If it’s the end of March and your (favorite?) show has yet to receive a full season pickup for fall, chances are good the network suits are back in their offices questioning whether it deserves a stay of execution. We’ve singled out some of the higher profile bubble shows and weigh in on whether they’re even worth the trouble. And for more about what shows will survive another day, check out our scorecard.
Harry’s Law (averages 2.2 rating among adults 18-49, 11.4 million viewers) Pros: Hands down, Kathy Bates is the primary reason to tune into the show. Cons: A struggling drama needs a little more than that.
Chuck (2.1, 5.9 million). Pros: A rabid fan base and perhaps NBC’s only drama that can blow up Twitter. Cons: Ratings have recently sunk below the usual minimum that midweek shows need for a pickup.
Law & Order: LA (2.5, 9.0 million). Pros: The latest entry in a big brand that always delivers a certain number of viewers. Cons: Show’s cast and characters keep changing — have producers finally found the right combination?
Outsourced (2.5, 5.3 million). Pros: Diversity! Cons: You don’t win diversity points if you manage to offend the group you’re portraying. Plus, you know, the ratings.
The Event (2.7, 7.9 million) Pros: High-concept shows should be nurtured and given a chance to grow (See: Fringe). Cons: It’s gotten just silly, and the show lacks a likeable central character to drive the drama.
Ken Tucker’s take: My affection for Chuck has been exhausted by the current huffing, puffing, repetitive season it’s been having. LO:LA: A good idea that floundered with wildly mismatched casting and plotting. And I’d wish Kathy Bates a better show than Harry’s Law, but who’s going to cast a non-twentysomething woman in a lead role these days? Better she and David E. Kelley stay on the schedule than we get another, um, Event.
Desperate Housewives (2.9, 12.2 million) Pros: It’s still an addictive drama. Cons: Pacts for the women will expire in May and so far, there’s no word on when (or whether) they’ll sign rich new deals.
Mr. Sunshine (2.9, 7.6 million). Pros: Matthew Perry, back in a sitcom with Courteney Cox on ABC’s schedule right next door. Cons: Squanders too much of its Modern Family lead-in.
Better With you (2.2, 6.8 million). Pros: Fills a hole on ABC’s comedy block. Pros: Cons: Have you heard one person talk about this show?
Detroit 1-8-7 (1.7, 7.4 million): Pros: ABC needs a great cop drama. Cons: This one ain’t so great.
No Ordinary Family (1.9, 6.6 million): Pros: Michael Chiklis and Julie Benz are strong actors. Cons: Both are now cast in other pilots — and NOF didn’t seem to muster much passion from even sci fi fans.
Off the Map (2.2, 6.3 million): Pros: Perfectly on brand for ABC and didn’t perform terribly. Cons: Given how on target this is for ABC, shouldn’t its ratings be higher?
V (2.4, 6.6 million). Pros: Brings young men and geek buzz to a soap-filled, female-skewing network — and might make a good companion for a new series next fall if ABC greenlights anything with sci-fi elements. Cons: Nobody expects ratings on a serialized show to go anywhere but down between seasons — and V is already low.
Brothers and Sisters (2.7, 8.6 million): Pros: Well-liked veteran series holds up well in a tough time period. Cons: After five seasons, it’s getting expensive for its ratings. And how many more Walker webs can those writers weave?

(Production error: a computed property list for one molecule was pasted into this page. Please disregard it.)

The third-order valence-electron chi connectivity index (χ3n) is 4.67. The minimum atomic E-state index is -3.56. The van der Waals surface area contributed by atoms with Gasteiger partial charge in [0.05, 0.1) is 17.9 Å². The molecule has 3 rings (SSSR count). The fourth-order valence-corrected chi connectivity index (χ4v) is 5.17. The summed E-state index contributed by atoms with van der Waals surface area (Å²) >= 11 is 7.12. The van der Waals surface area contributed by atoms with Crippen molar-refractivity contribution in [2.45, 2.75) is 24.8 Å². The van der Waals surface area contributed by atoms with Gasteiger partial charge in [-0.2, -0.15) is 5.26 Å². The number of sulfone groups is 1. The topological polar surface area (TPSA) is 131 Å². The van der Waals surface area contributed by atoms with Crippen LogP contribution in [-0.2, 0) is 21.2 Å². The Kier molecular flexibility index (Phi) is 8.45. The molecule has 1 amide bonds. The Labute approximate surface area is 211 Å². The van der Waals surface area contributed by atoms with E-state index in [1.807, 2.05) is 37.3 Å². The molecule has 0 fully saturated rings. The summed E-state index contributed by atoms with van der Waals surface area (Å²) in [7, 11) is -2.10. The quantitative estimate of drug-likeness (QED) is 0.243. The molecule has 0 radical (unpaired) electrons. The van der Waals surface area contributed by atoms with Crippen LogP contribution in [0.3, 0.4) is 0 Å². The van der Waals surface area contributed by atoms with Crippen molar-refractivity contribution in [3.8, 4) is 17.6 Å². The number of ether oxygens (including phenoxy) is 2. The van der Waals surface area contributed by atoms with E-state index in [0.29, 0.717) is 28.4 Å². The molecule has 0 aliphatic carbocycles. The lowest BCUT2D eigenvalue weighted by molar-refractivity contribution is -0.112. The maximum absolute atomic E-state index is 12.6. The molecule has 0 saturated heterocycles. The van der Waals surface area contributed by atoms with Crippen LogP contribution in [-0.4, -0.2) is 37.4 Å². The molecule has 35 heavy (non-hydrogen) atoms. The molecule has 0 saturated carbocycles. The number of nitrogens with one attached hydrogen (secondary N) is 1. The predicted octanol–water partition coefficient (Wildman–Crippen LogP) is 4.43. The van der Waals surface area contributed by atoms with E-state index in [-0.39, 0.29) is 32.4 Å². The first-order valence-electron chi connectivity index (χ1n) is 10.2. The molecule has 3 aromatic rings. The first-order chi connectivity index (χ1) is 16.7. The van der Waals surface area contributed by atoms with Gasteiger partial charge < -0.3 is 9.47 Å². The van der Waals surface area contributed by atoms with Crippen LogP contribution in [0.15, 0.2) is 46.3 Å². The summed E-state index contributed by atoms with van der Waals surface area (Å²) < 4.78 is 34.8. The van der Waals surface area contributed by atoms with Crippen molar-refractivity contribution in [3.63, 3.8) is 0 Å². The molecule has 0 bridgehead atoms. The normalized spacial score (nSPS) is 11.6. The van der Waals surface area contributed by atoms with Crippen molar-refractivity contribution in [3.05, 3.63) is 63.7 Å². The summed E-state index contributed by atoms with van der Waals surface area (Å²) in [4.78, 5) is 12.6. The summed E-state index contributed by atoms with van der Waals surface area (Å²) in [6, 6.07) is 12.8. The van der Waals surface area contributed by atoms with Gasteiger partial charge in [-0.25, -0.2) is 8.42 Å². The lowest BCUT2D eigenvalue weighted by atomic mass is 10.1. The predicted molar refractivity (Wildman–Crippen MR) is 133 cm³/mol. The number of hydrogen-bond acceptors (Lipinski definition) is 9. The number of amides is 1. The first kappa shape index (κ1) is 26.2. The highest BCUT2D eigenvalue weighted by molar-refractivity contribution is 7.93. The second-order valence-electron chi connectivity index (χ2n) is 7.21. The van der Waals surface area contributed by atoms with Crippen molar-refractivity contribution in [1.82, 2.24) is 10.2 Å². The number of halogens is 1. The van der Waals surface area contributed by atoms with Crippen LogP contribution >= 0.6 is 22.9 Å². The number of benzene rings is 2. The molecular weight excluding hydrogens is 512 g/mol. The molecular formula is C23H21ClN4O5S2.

Tucker’s take: Wow, what a mediocre line-up, when you stack ’em up like this. I’d probably watch Detroit 1-8-7 more if it was on at a different time/day, and Better With You is slightly better than the average sitcom. The rest? The bubble’s already burst for me.
Traffic Light (1.7, 4.1 million): Pros: Fox needs scripted comedies. Cons: Hasn’t proven a popular companion for Raising Hope, and there’s plenty of new sitcoms in the pipeline.
Lie to Me (2.2, 6.7 million): Pros: Lie has been in a lot of time periods and typically pulls a workable number. Cons: Never seems to generate much excitement.
The Chicago Code (2.4, 8.9 million): Pros: Shawn Ryan is one of TV’s top showrunners and after launching late in the season, he deserves a second chance. Cons: Fox only programs two hours most nights (so it has fewer slots to fill) and the buzz on its pilots is strong.
Human Target (2.2, 7.6 million). Pros: Retro action drama has its fans. Cons: Ratings dropped despite creative overhaul for season two.
Tucker’s take: I’m rooting for Chicago Code (if it becomes more hard-boiled, and if Jennifer Beals gets a uniform that fits her). I liked Tim Roth and Kelli Williams in Lie To Me, but the show around them was too derivative and flat.
Mad Love (2.8, 7.9 million) Pros: Great cast, great auspices. Cons: Just doesn’t seem to gel with the blue-collar feel of CBS’ other hit comedies.
The Defenders (2.2, 10.3 million) Pros: A fresh take on the tired legal genre. Cons: The lowest-rated of CBS’ Friday night dramas (guess some viewers still haven’t forgiven Jim Belushi for According to Jim).
Two and A Half Men (4.5, 14.2 million) Pros: Like it needs to be said? It’s the No. 1 comedy on TV! Cons: Without Charlie Sheen, the show has lost its biggest star (no offense, Holland Taylor).
Live to Dance (1.3, 5.9 million) Pros: It’s good to see Paula Abdul back in prime time. Cons: Was crushed by Abdul’s former employer, American Idol. Perhaps we didn’t really need another competition dance show.
Criminal Minds: Suspect (3.0, 11.6 million) Pros: It’s about time someone gave Forest Whitaker his own series. Cons: Been dropping off from its Criminal Minds lead-in. Did we really need another procedural spinoff?
Ken Tucker’s take: I definitely want Two and a Half Men renewed, just to see what kind of new mess the show can become.